Singing for Success


Illustration by Alexa Druyanoff

Students at the CAIS festival sing six songs, including John Donne’s “At the Round Earth’s Imagined Corners” and Javier Busto’s “Esta Tierra.”

Averie Perrin and Ella Yadegar

Several Chamber Singers members participated in the 2022 California Association of Independent Schools (CAIS) Honor Choir Ensembles at Viewpoint School on Feb. 5. The CAIS festival featured students in grades 8-12 from across the Los Angeles (LA) area who were nominated by their schools’ choral directors.

Participants sang six songs at the festival, including John Donne’s “At the Round Earth’s Imagined Corners” and Javier Busto’s “Esta Tierra.” The group also performed “Kyrie,” an original song composed by Performing Arts Teacher Zanaida Robles.

Robles said she was excited to have students participate for the opportunity to improve their musical abilities in a new setting.

“I think it’s important for our students to participate in CAIS for the opportunity to exercise their musicianship skills outside the classroom while making music with students from peer schools,” Robles said. “They serve as musical ambassadors, bringing honor and recognition to our school.”

Chamber Singer Bronwyn Vance ’24 said her favorite part of the CAIS festival was being able to make music and collaborate with people she had never met before.

“I was one of many people selected to be in the choir and learn music over the span of less than two days leading up to a concert on the second day,” Vance said. “Originally, I was nervous to participate because I was scared everyone was going to be better than me, but it turned out to be a fun and rewarding experience.”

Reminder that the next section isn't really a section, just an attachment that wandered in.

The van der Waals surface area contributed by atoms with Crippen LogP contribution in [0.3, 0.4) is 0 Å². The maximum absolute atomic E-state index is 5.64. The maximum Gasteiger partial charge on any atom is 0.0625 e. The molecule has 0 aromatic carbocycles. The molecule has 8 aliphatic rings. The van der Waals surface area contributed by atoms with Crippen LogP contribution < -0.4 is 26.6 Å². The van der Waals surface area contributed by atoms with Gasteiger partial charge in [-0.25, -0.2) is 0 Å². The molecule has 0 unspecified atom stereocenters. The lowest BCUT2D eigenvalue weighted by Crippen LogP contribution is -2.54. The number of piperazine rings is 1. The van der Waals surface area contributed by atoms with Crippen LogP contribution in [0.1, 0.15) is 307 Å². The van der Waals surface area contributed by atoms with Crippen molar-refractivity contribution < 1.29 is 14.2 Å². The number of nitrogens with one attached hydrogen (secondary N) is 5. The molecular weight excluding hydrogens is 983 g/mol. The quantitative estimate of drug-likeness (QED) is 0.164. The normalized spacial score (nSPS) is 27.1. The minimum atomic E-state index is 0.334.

Chamber Singer Cayley Tolbert-Schwartz ’24 said she was grateful for the opportunity to participate in the festival.

“It was a great experience even though it was tiring,” Tolbert-Schwartz said. “I would really love to see what it would be like to perform with a choir so amazing in a larger space, with a larger audience and without the impediment of masks.”

Tolbert-Schwartz said the festival showed her the value of teamwork in performances.

“This festival taught me that music has so much to do with community,” Tolbert-Schwartz said. “I felt our sound, our blend and our tone improve as people connected with each other, and began to sing as a single choir rather than 44 individuals.”

Although Chamber Singer Nuzzy Sykes ’24 said he could not attend the festival, he said he was proud of his peer Isaac Tiu ’24 for being chosen as a tenor in the ensemble.

“[Tiu] is a great singer and he deserved to participate in the festival to showcase his talent,” Sykes said.

Robles said she is eager for her students to grow as vocalists and learn new techniques through competing.

“In addition to opportunities to learn music and build friendships, I want students to benefit from working with elite choral clinicians that can guide them to achieve musical excellence,” Robles said.